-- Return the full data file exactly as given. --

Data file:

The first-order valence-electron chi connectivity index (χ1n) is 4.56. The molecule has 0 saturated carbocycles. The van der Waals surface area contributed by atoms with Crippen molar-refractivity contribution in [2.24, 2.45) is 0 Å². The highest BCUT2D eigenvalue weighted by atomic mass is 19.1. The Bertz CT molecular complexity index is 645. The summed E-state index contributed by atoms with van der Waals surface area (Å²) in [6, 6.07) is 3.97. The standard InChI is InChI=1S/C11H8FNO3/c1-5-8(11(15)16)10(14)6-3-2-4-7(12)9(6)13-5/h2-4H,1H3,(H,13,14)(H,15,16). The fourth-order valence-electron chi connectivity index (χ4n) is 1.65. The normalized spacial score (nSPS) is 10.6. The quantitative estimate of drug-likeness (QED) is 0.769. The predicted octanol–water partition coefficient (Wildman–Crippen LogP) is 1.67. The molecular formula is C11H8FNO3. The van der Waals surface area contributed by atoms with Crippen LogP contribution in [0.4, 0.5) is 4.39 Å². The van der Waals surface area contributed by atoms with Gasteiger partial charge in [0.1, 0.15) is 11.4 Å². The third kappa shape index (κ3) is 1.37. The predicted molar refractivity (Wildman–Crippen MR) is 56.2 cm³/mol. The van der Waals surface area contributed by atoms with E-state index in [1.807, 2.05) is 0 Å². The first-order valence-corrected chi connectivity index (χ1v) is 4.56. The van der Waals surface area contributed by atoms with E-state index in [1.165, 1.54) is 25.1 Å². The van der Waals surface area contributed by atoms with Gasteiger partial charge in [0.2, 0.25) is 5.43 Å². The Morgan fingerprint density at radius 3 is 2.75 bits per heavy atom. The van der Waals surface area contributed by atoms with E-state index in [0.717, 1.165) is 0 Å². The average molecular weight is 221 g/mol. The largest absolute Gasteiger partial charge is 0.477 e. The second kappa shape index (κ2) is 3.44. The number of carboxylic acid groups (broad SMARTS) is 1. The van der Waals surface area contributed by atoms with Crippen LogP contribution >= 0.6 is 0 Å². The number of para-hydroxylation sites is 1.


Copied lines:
The first-order valence-electron chi connectivity index (χ1n) is 4.56. The molecule has 0 saturated carbocycles. The van der Waals surface area contributed by atoms with Crippen molar-refractivity contribution in [2.24, 2.45) is 0 Å². The highest BCUT2D eigenvalue weighted by atomic mass is 19.1. The Bertz CT molecular complexity index is 645. The summed E-state index contributed by atoms with van der Waals surface area (Å²) in [6, 6.07) is 3.97. The standard InChI is InChI=1S/C11H8FNO3/c1-5-8(11(15)16)10(14)6-3-2-4-7(12)9(6)13-5/h2-4H,1H3,(H,13,14)(H,15,16). The fourth-order valence-electron chi connectivity index (χ4n) is 1.65. The normalized spacial score (nSPS) is 10.6. The quantitative estimate of drug-likeness (QED) is 0.769. The predicted octanol–water partition coefficient (Wildman–Crippen LogP) is 1.67. The molecular formula is C11H8FNO3. The van der Waals surface area contributed by atoms with Crippen LogP contribution in [0.4, 0.5) is 4.39 Å². The van der Waals surface area contributed by atoms with Gasteiger partial charge in [0.1, 0.15) is 11.4 Å². The third kappa shape index (κ3) is 1.37. The predicted molar refractivity (Wildman–Crippen MR) is 56.2 cm³/mol. The van der Waals surface area contributed by atoms with E-state index in [1.807, 2.05) is 0 Å². The first-order valence-corrected chi connectivity index (χ1v) is 4.56. The van der Waals surface area contributed by atoms with E-state index in [1.165, 1.54) is 25.1 Å². The van der Waals surface area contributed by atoms with Gasteiger partial charge in [0.2, 0.25) is 5.43 Å². The Morgan fingerprint density at radius 3 is 2.75 bits per heavy atom. The van der Waals surface area contributed by atoms with E-state index in [0.717, 1.165) is 0 Å². The average molecular weight is 221 g/mol. The largest absolute Gasteiger partial charge is 0.477 e. The second kappa shape index (κ2) is 3.44. The number of carboxylic acid groups (broad SMARTS) is 1. The van der Waals surface area contributed by atoms with Crippen LogP contribution >= 0.6 is 0 Å². The number of para-hydroxylation sites is 1.